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Home » Employee Wellbeing » A culture of trust creates better mental health in the workplace

Kate Field

Global Head, Health, Safety and Wellbeing, BSI

Work-related causes of mental ill health are on the rise. Yet if employers implement best practice, their employees will be significantly healthier and happier.

According to the latest data from the Health and Safety Executive, work-related mental ill health is on the rise. In 2018/19, 602,000 workers were suffering from work-related stress, depression or anxiety — but by 2020/21 that number had risen to 822,000. That’s a jump of 38%.

Yet even before the pandemic, multiple factors were conspiring to increase mental ill-health in the workplace, says Kate Field, Global Head, Health, Safety and Wellbeing, at business standards and improvement company, BSI.

“Heavy workloads, tight deadlines and the pressure and responsibility to ‘deliver’ all play a part in increasing the stress levels of employees,” notes Field. “Lack of managerial support can be another factor, as is organisational change. Humans don’t much like change — and change within a work context can be very unsettling and creates a stress response. And, of course, the pandemic was a time of huge change and disruption for everyone.”

Of course, everyone suffers stress from time to time. It’s a natural part of our inbuilt mechanism to keep us safe from harm; so, in normal circumstances, it can be a positive thing. The trouble is, when stress is prolonged, the harm to our wellbeing can become more serious.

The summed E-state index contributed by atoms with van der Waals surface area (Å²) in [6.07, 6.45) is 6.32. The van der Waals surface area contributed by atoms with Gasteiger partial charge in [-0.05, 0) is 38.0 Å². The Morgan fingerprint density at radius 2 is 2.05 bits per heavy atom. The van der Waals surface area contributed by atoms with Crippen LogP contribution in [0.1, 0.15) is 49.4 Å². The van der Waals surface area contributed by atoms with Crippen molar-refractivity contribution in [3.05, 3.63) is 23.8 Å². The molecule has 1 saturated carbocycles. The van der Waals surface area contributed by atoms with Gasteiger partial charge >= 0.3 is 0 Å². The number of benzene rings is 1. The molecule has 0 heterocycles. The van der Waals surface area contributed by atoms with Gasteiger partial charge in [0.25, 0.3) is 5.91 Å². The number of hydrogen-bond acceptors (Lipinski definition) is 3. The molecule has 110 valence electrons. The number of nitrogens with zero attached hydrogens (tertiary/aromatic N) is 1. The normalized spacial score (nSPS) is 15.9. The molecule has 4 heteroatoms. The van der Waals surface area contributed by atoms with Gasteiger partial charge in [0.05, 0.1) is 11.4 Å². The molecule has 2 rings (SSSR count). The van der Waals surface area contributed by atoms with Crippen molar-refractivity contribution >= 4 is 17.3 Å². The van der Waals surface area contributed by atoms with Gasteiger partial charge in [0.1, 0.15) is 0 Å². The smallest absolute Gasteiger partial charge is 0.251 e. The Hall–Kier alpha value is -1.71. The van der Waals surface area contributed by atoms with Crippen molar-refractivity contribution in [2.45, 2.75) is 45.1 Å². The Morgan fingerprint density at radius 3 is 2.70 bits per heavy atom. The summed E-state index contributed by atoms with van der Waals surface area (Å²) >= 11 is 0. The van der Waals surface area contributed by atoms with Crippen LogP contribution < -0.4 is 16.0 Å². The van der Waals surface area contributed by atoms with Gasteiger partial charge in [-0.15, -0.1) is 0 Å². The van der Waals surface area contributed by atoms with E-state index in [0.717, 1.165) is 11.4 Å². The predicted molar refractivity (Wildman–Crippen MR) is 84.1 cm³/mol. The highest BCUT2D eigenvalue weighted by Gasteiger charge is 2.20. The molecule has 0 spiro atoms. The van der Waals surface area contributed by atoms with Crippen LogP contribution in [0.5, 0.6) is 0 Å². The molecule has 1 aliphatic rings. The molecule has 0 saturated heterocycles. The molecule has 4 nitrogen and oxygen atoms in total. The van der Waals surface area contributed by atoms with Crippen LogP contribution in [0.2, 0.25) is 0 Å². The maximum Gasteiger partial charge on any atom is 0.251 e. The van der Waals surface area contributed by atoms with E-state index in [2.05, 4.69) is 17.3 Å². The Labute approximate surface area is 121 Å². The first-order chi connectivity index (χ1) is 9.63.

“Over a period of time, the stress response starts to affect our bodies, both physically and mentally,” says Field. “Physically, that can cause increased heart rate, upset stomachs and lack of sleep. But it also starts to affect our cognitive abilities, such as our memory and our decision-making.”

Work-related mental ill-health also harms businesses. “When people are away from work because of mental ill-health, this can result in a decline of productivity and service delivery issues, which can have an impact on a business’s reputation,” notes Field. “There are also cost implications if temporary workers are needed to be drafted in as a backfill. If it also increases the workloads of other employees, it can add to their stress levels and become a negative cycle.”

Humans don’t much like change — and change within a work context can be very unsettling and creates a stress response.

Developing an authentic culture of trust

To help organisations safeguard their employees’ physical and psychological health, Field has authored a best practice framework for BSI called Prioritising People Model©. This sets out 16 elements required to effectively prioritise people, including providing a decent, safe and healthy work environment, creating an engaged, committed and productive workforce.

In turn, this creates an authentic culture of trust, which is essential for a healthy and harmonious work environment. “People aren’t silly,” says Field. “If they think their leadership isn’t serious about this issue then mistrust is created within an organisation — which is when staff begin to look for employment elsewhere. It is why trust is so vital to an organisation’s long-term health.”

By focussing on employees’ needs and expectations — and implementing an occupational health and safety management system to manage physical health and safety, plus mental and cognitive risks — it’s possible to drive lasting cultural change within an organisation.

“If a business adopts this in the right way, its workforce can be happy and engaged and both physically and mentally healthy, which is good for every single individual member of staff,” says Field. “The benefit for the organisation, meanwhile, is that it becomes more productive and innovative. So, if you do the best thing for your people, you end up doing the best thing for your business.”

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